In 2010 I began to explore this love-hate relationship and started writing a few of my own poems.  In September 2012 I decided to make a poetry blog (Fields of Yuan) where I would participate in poetry blogs to share my unabashed amateur experimentations and learn from others. And typical with my other experiments in therapeutic immersions, I learned to enjoy more poetry than I imagined I could have. It is so wonderful to destroy old bigotry and expand our pleasures (see how I have done the same with French, here).

So, I am posting “Sunday Poetry” to share just some of the poetry I have enjoyed over the last few years. This post is an index of those that poetry anthology through which hope that others, who have some of the same aversions I have to poetry, will find poets who may help them lose their unnecessary bigotry, as I have lost mine.  I find diving into aversions to be very freeing.

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Sunday Poetry: Paul Hostovsky

HostovskyTrombone Lesson    by Paul Hostovsky

The twenty minutes from half past nine
to ten of ten is actually slightly longer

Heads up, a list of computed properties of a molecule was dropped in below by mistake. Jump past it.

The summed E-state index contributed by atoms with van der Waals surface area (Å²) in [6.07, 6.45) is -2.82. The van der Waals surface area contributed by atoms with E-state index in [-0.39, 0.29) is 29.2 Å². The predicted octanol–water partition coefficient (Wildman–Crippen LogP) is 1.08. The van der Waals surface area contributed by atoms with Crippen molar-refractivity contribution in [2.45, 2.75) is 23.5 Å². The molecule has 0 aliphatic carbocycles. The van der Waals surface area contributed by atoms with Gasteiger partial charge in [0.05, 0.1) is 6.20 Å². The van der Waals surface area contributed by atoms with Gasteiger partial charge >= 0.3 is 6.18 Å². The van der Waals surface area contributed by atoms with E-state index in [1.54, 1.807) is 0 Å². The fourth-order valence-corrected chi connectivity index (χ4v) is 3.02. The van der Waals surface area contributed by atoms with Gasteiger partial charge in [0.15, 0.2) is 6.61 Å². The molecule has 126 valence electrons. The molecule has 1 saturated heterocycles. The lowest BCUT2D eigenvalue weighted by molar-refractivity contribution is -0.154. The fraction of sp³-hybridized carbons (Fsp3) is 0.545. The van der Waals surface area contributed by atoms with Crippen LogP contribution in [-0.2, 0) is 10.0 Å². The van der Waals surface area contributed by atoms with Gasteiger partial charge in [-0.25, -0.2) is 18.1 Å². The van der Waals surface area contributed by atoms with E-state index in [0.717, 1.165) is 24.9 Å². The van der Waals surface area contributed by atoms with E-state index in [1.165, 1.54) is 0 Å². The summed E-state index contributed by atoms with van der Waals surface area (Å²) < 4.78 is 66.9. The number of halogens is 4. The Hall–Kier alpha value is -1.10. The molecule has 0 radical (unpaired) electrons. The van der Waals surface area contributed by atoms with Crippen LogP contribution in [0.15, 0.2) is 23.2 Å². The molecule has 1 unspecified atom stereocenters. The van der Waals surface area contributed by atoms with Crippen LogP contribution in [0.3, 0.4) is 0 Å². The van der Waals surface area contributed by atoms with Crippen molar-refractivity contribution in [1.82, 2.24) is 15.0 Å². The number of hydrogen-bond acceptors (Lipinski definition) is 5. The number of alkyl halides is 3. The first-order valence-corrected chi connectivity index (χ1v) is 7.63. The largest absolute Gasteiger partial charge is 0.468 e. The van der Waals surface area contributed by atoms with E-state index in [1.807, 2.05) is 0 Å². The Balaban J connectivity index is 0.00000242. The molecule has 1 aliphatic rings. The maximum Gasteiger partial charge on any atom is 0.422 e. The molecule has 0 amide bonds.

than the twenty minutes from ten of ten
to ten past ten, which is half downhill
as anyone who’s ever stared at the hillocky
face of a clock in the 5th grade will tell you.
My trombone lesson with Mr. Leister
was out the classroom door and down
the tessellating hallway to the band room
which was full of empty chairs and music stands
from ten past ten to ten-forty, which is half
an hour and was actually slightly shorter
than the twenty minutes that came before or after
which as anyone who’s ever played trombone
will tell you, had to do with the length of the slide
and the smell of the brass and also the mechanism
of the spit-valve and the way that Mr. Leister
accompanied me on his silver trumpet making
the music sound so elegantly and eminently
better than when I practiced it at home